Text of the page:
Why Wearing a Wig Is Just One Part of My Cancer Journey
I’ve never defined my beauty by my hair. Let’s face it, my hair has never been anything more than just “nice.” But it’s funny how quickly thoughts change when you’re staring back at the balder, paler version of the feminine reflection you used to see.
I turned 31 on a Tuesday, and by Wednesday evening, I was a product of my diagnosis: lymphoma. Hodgkin’s lymphoma.
I cried. And when I say I cried, I wailed like a hysterical fool. You may as well have told me I had six months to live because in those minutes of doctor to patient counseling, I felt defeated. I will probably hang on to those words for the rest of my life: “You have cancer.”
I screamed as I held my husband. I’m not sure who was shaking more at that moment, although it really didn’t matter. I knew we were in this together, and in that earth-shattering moment, I strangely felt happy at the same time — happy to know I had a partner in this. I was lucky enough to have a spouse and best friend to ensure I would never feel alone. He’s the strongest person I know who wouldn’t let me fail or be weak, for he’s been through hell and back to rebuild this family from the ground up to not let cancer get in the way. How could I stay sad?
So that brings me back to the hair. Wanting to actually feel in control of my situation, I deliberately shaved my head. I felt mesmerized by the sound of the clippers as I flipped the switch. They seemed to purr at me, and an overwhelming calm came over me. As I put the blades to my scalp, I pushed through and watched the strands fall to the bathroom floor. And again. And again. Until I was full on “G.I. Jane” style.
It was exhilarating. I couldn’t help but smile and giggle, but this high wouldn’t last long. Soon the tears would return when the realization occurred that this, in fact, was my reality. My hair wasn’t growing back in, and I would be forced to live bald for a good year. It hurt.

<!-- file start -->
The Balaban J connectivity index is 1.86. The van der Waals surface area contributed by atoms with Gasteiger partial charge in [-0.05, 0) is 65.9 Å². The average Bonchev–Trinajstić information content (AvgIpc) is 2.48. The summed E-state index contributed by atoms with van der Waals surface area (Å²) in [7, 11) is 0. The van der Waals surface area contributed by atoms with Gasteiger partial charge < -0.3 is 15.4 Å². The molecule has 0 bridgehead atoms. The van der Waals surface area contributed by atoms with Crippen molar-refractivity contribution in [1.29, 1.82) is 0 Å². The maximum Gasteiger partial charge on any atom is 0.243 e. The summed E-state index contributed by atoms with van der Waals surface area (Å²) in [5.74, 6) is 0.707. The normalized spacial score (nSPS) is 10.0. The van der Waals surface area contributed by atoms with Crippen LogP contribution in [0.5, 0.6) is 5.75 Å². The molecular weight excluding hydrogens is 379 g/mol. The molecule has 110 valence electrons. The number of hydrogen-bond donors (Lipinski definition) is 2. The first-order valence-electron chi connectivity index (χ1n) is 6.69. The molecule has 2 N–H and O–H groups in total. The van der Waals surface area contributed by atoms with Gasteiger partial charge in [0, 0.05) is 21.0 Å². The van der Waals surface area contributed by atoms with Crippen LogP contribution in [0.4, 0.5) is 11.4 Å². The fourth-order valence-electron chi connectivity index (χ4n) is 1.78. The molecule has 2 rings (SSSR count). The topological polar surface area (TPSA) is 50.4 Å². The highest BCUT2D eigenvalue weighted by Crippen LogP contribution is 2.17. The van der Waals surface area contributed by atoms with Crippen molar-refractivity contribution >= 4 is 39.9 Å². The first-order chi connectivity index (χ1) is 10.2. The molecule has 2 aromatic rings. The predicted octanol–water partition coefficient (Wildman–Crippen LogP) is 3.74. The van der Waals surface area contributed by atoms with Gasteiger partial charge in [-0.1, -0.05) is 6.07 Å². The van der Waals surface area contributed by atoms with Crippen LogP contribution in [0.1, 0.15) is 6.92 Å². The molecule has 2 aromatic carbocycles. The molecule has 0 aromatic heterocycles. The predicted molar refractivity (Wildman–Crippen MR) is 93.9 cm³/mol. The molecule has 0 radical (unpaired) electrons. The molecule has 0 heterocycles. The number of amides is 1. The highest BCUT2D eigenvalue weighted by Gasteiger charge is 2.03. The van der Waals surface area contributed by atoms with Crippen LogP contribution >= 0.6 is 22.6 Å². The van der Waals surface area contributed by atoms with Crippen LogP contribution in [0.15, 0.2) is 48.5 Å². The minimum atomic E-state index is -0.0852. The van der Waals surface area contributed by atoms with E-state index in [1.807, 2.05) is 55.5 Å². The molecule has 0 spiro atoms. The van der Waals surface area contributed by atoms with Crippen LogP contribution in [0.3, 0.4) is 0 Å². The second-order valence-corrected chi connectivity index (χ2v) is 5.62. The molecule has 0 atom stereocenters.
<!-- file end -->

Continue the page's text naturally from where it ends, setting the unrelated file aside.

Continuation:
Being happy is so much more fun, and anyone who knows me knows I love to smile and laugh. So this is when I introduced myself to “Wylene the Wig.” I named her since she’s going to be such a huge part of our lives for the next year or so. Wearing her makes me feel alive again. She singlehandedly gives me back my dignity, my desire to feel girly and my confidence to walk through a grocery store incognito to protect against the looks, glances and stares that say, “Oh, she has cancer.”
But cancer has so many faces. My wig is only one of these faces. Meaning, just because I love how I feel when I’m wearing Wylene, doesn’t mean I hide from being bald. Bald is beautiful, but it is so much more than beauty. Bald signifies strength and resilience and bald is the hand I was dealt.
Follow this journey on lifeloveandlymphoma.
The Mighty, in partnership with Fuck Cancer, is asking the following: What was one thing you thought immediately after your diagnosis that you completely changed your mind about? Find out how to email us a story submission here.